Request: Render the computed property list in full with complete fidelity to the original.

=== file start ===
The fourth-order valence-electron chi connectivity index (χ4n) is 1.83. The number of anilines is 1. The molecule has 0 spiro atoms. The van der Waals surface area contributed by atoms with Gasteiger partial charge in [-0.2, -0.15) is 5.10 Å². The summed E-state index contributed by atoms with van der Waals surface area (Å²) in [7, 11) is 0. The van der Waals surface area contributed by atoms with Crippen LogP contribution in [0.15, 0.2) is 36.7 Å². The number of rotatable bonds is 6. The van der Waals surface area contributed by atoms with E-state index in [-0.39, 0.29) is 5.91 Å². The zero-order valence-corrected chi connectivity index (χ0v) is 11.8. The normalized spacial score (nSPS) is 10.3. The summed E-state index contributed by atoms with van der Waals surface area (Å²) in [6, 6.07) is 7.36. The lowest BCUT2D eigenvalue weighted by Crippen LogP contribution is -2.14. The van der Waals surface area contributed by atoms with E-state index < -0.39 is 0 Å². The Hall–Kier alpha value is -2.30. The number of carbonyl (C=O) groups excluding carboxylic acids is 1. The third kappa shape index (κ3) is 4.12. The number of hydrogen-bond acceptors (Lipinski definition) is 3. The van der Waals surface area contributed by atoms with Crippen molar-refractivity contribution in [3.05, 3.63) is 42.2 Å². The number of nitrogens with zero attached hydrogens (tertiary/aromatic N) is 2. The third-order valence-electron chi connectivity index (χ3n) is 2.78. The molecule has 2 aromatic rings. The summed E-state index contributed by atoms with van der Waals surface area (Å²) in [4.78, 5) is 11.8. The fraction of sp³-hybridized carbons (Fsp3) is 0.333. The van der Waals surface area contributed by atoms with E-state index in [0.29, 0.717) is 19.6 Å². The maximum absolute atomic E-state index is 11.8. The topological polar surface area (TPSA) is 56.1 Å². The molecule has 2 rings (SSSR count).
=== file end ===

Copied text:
The fourth-order valence-electron chi connectivity index (χ4n) is 1.83. The number of anilines is 1. The molecule has 0 spiro atoms. The van der Waals surface area contributed by atoms with Gasteiger partial charge in [-0.2, -0.15) is 5.10 Å². The summed E-state index contributed by atoms with van der Waals surface area (Å²) in [7, 11) is 0. The van der Waals surface area contributed by atoms with Crippen LogP contribution in [0.15, 0.2) is 36.7 Å². The number of rotatable bonds is 6. The van der Waals surface area contributed by atoms with E-state index in [-0.39, 0.29) is 5.91 Å². The zero-order valence-corrected chi connectivity index (χ0v) is 11.8. The normalized spacial score (nSPS) is 10.3. The summed E-state index contributed by atoms with van der Waals surface area (Å²) in [6, 6.07) is 7.36. The lowest BCUT2D eigenvalue weighted by Crippen LogP contribution is -2.14. The van der Waals surface area contributed by atoms with E-state index < -0.39 is 0 Å². The Hall–Kier alpha value is -2.30. The number of carbonyl (C=O) groups excluding carboxylic acids is 1. The third kappa shape index (κ3) is 4.12. The number of hydrogen-bond acceptors (Lipinski definition) is 3. The van der Waals surface area contributed by atoms with Crippen molar-refractivity contribution in [3.05, 3.63) is 42.2 Å². The number of nitrogens with zero attached hydrogens (tertiary/aromatic N) is 2. The third-order valence-electron chi connectivity index (χ3n) is 2.78. The molecule has 2 aromatic rings. The summed E-state index contributed by atoms with van der Waals surface area (Å²) in [4.78, 5) is 11.8. The fraction of sp³-hybridized carbons (Fsp3) is 0.333. The van der Waals surface area contributed by atoms with E-state index in [0.29, 0.717) is 19.6 Å². The maximum absolute atomic E-state index is 11.8. The topological polar surface area (TPSA) is 56.1 Å². The molecule has 2 rings (SSSR count).